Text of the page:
I actually don’t have e-comm. Our clients on Instagram will DM us and we will give them a tour of the shop, and then we have a shipper who will come and pick it up. I have been battling e-comm for years, honestly. There’s something about it that scares me—I think because I don’t want to get too big. I like staying small, and it’s working. Especially because my pieces are one of a kind. We would constantly have to edit the website. I don’t think everything would be as special to me if I was moving inventory that quickly.
Hey, if you survived the pandemic without it, I think you’re good. How have you handled some of the issues of the past few years, like staffing, shipping problems and supply-chain delays?
Patience, I guess. We have to wait longer for items to come in, and that’s OK. When the pandemic started, I overordered because I knew that it was going to take forever for a product to come in. Vintage helped a ton because I could get it right away, so I leaned into the vintage a little bit more to carry me through. I went to all the flea markets. And for the new pieces, we just had to wait. My customers were more patient. They wouldn’t argue with me about it.
What’s a business problem that you think might be unique to the Indianapolis area, that you think retailers in New York or Los Angeles might not be grappling with?
When I told you that my store sticks out like a sore thumb, it really does in the Midwest. Sadly, when I first opened, because I have an eye for the nicer, finer things, some customers would get upset with me: “This is ridiculous, who do you think you are?”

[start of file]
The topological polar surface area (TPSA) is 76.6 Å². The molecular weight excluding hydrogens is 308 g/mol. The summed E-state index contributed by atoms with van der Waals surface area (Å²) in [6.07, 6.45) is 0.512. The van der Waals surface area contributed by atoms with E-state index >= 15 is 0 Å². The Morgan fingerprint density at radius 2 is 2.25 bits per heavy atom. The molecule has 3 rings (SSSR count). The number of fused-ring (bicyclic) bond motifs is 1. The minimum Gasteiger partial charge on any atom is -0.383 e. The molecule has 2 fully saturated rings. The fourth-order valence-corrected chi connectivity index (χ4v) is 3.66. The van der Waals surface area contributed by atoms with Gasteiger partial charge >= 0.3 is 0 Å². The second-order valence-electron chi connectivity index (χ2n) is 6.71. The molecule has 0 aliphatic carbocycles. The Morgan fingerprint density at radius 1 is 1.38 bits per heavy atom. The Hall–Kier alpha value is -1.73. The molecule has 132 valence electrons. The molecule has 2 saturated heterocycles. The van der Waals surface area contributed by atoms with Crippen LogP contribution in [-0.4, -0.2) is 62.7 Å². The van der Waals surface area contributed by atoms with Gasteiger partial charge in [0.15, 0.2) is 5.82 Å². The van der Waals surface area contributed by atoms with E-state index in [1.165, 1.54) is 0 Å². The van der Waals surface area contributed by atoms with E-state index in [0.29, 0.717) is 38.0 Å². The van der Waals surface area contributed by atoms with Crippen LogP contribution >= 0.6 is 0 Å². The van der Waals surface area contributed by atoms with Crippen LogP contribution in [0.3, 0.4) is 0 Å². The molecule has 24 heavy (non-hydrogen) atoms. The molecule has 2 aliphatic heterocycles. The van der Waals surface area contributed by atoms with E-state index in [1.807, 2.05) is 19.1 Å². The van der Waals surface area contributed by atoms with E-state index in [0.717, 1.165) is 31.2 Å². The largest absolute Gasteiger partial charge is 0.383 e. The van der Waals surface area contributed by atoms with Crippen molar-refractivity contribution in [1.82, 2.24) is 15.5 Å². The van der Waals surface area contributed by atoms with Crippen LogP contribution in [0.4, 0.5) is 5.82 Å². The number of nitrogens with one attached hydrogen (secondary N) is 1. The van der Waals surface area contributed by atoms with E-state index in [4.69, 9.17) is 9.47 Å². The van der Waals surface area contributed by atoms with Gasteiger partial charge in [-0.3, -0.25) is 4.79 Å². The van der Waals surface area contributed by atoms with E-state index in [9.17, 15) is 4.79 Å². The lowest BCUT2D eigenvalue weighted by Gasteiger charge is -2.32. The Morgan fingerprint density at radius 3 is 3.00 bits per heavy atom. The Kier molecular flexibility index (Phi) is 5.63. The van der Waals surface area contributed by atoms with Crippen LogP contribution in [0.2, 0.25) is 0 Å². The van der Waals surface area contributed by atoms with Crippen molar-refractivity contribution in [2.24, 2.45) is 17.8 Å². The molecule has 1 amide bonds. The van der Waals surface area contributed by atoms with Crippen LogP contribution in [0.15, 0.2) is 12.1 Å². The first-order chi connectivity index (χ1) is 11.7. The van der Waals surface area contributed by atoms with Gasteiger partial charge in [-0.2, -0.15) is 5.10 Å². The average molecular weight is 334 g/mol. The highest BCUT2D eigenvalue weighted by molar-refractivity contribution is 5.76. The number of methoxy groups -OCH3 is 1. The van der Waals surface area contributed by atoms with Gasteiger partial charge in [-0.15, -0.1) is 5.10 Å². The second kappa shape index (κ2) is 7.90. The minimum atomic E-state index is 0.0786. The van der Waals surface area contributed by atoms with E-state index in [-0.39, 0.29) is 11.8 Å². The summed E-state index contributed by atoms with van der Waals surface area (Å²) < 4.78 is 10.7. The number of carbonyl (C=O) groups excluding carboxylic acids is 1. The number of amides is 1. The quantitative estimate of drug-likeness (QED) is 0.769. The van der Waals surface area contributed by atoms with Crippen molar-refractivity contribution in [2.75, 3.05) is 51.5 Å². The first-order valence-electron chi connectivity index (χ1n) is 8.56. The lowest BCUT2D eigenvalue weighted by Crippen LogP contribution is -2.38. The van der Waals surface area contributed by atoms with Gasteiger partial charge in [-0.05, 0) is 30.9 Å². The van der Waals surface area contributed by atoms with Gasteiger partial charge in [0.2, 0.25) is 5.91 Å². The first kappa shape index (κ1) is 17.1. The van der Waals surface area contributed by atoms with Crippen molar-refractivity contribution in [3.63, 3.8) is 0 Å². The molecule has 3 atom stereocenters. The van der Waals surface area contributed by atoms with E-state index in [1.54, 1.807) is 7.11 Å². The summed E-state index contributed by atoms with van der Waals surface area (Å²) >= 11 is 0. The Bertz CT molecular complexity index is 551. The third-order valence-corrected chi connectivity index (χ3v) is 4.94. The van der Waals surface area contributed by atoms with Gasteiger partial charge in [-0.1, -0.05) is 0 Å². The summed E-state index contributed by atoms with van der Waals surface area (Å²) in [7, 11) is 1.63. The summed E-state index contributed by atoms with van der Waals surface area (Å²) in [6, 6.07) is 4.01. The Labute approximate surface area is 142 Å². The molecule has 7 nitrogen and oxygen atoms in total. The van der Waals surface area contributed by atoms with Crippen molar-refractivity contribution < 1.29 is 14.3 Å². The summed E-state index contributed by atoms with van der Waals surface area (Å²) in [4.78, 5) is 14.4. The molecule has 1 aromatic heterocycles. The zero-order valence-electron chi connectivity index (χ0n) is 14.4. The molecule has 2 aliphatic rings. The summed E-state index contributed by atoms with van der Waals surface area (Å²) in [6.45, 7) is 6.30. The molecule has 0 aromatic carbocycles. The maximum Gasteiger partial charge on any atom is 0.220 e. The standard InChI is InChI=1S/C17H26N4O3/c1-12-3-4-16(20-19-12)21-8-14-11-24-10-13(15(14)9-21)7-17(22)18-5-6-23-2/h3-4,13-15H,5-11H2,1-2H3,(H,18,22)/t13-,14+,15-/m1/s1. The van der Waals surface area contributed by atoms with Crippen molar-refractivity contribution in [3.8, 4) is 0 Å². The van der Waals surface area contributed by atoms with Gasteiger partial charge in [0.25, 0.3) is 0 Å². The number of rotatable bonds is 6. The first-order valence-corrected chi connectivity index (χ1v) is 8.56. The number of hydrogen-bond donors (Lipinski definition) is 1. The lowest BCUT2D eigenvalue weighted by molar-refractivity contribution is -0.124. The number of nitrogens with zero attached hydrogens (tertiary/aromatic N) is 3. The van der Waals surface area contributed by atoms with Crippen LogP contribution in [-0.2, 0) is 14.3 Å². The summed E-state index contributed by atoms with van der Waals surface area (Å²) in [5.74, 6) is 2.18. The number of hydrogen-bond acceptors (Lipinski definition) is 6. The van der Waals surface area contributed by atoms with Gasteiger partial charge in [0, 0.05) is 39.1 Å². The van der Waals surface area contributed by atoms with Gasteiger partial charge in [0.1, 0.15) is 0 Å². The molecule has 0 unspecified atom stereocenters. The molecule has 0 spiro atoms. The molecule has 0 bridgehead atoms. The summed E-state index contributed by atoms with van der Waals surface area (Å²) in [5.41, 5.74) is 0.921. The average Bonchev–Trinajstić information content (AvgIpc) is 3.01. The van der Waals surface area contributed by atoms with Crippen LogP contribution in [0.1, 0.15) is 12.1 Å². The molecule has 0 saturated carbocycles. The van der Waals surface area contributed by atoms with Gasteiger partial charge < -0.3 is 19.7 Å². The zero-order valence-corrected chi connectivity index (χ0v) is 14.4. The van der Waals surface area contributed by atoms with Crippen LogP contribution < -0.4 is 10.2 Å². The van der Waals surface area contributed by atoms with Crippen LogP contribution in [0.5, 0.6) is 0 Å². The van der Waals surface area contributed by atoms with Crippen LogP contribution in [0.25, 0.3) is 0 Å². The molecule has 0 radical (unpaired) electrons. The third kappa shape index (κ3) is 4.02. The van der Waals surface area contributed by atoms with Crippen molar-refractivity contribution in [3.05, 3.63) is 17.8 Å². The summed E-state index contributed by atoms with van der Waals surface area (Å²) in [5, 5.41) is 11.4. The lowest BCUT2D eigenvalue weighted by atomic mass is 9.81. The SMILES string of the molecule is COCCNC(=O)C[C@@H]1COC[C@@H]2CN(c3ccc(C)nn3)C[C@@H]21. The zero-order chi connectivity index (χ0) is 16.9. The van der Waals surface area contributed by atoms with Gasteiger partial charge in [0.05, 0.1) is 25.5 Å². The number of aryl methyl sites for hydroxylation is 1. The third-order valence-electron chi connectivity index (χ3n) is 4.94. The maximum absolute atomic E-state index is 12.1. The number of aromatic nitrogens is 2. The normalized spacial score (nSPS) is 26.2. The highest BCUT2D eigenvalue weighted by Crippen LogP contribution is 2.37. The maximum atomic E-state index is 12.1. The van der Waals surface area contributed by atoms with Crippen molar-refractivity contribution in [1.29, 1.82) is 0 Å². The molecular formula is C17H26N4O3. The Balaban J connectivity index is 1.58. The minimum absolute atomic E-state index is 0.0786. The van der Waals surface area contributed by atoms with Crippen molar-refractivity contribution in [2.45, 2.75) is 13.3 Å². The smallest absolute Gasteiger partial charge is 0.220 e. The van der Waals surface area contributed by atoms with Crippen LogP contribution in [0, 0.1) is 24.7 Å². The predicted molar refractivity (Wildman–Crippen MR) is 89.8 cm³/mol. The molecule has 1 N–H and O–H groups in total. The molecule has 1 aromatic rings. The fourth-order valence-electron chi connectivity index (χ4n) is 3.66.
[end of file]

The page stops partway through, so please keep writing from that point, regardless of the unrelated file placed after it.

The Midwest is more traditional, so it took me several years to find my crowd. I have that now. It still is a bit of a problem when people come in who are new to the area. But I stand behind it, because everything is either made by an artist or it’s old—like it’s been traveled, and it’s been loved on. Now, I stand up to them and tell them that.
Are they reacting to the style or the price or both?
The price, and a little bit the style. Some would come in and say, “Oh, this is … different.” I would always say, “Thank you? Is that a compliment?” It made me question [my buying], but I knew that eventually I would have a following. I just had to stand behind what I was passionate about.
If your market is expecting or demanding a certain look, how do you stand tough and not just give them what they want? I’ve heard from multiple shop owners in Florida who don’t want to sell only gray-and-white beachy stuff. How did you have faith that the customers would come?